Although the potential environmental effects of OTEC plant construction and operation were evaluated in the 1980s as part of earlier OTEC development, recent OTEC efforts have led to the re-examination of the issues involved. During the intervening years we have significantly increased our understanding of the oceans, and our ability to observe and model the marine environment has improved markedly. For example, OTEC environmental assessments have traditionally included the effects of discharging deep seawater, with its elevated levels of dissolved inorganic nutrients and dissolved inorganic carbon, and depleted levels of dissolved oxygen, into the upper water column. However, the role of trace elements in controlling marine primary production rates is now widely accepted, and their natural vertical distribution in the ocean needs to be considered. Our expanded understanding of ocean biogeochemistry also makes environmental assessment more complicated. For example, discharges of deep seawater within the photic zone of the ocean, but below the surface mixed layer, should result in photosynthetic production that would remove both dissolved nutrients and dissolved carbon dioxide at approximately the same stoichiometric ratio as they are elevated in deep seawater; thus, the only large-scale related environmental impact would involve the fate of the resulting photosynthetically produced organic matter. Similarly, our improved knowledge of marine physical chemistry allows a better understanding of OTEC’s potential impact on the ocean’s inorganic carbon chemistry. For example, the reduction in pressure of deep seawater as it is brought to the surface, and the increase in temperature due to OTEC heat exchange, will both lead to an increase in the deep water’s pH; opposite effects will occur in the shallow seawater used by OTEC. Determination of the net effect will require modeling using predicted pumping rates for warm and cold seawater, the planned intake and discharge depths and temperatures, the inorganic carbon chemistry at the specific site, and recently refined inorganic carbon equilibria data. Ecological data (e.g., primary productivity, the biomass of various trophic levels, biota attraction to floating objects, etc.) should also be updated with the results from more contemporary studies. Additional factors that should be examined include electromagnetic effects of cabling, alterations in the bio-physical coupling of water column as a result of the discharge plume, potential harmful algal bloom development, and low-frequency noise production. Moreover, new ocean observation techniques such as gliders and AUVs allow large areas of the ocean to be monitored in 3-D for extended periods of time. Similarly, new marine modeling techniques, such as regional ocean modeling systems (ROMS), allow OTEC plumes to be studied in the context of a 3-D dynamic ocean, including such features as internal tides and mesoscales eddies, and allow assimilation of 3-D data to improve model performance. As an early step in these efforts, we have used HOT time-series data to determine patterns of seasonal variability in the upper ocean (warm water intake and discharge zone) and in the deep ocean (cold water uptake) near the site for the proposed Kahe Point, Oahu OTEC demonstration plant.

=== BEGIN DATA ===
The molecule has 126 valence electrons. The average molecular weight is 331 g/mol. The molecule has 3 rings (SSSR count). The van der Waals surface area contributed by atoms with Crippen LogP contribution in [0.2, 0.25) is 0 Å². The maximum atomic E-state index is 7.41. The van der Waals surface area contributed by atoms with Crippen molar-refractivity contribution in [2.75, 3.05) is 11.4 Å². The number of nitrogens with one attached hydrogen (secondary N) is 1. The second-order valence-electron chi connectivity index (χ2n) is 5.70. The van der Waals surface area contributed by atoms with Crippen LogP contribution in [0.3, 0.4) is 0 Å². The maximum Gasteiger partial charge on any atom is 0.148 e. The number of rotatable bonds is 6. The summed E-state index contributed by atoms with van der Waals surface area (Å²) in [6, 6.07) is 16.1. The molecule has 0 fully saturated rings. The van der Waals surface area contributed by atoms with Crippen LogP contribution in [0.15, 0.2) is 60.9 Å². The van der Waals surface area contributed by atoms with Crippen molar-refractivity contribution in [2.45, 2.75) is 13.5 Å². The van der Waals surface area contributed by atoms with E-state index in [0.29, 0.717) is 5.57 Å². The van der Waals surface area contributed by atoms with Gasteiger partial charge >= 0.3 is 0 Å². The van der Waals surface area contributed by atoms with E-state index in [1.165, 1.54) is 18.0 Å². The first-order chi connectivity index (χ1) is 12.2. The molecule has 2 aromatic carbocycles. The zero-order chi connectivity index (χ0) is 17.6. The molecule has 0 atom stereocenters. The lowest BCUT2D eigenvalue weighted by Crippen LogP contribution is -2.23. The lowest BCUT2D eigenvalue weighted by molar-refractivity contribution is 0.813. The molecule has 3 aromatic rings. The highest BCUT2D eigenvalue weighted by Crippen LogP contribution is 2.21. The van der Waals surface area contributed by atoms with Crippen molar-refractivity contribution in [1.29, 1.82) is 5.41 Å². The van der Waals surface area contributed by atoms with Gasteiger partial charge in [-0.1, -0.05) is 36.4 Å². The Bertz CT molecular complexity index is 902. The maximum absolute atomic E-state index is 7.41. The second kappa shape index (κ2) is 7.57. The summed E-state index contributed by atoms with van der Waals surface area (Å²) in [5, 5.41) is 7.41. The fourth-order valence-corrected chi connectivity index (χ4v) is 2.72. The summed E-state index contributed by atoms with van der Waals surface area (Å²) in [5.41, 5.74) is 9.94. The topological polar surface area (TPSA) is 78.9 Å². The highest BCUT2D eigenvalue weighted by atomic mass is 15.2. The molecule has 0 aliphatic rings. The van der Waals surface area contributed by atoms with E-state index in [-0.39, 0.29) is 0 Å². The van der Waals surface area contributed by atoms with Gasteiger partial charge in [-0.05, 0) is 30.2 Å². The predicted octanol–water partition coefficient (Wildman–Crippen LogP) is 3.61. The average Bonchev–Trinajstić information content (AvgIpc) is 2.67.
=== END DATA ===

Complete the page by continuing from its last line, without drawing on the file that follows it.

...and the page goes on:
Bringing OTEC Environmental Assessments of the 1980s Up To 21st Century Oceanographic Standards
Title: Bringing OTEC Environmental Assessments of the 1980s Up To 21st Century Oceanographic Standards
December 01, 2010
Conference Name: American Geophysical Union, Fall Meeting 2010
Sansone, F.; Comfort, C.; Weng, K. (2010). Bringing OTEC Environmental Assessments of the 1980s Up To 21st Century Oceanographic Standards. Paper Presented at the American Geophysical Union, Fall Meeting 2010.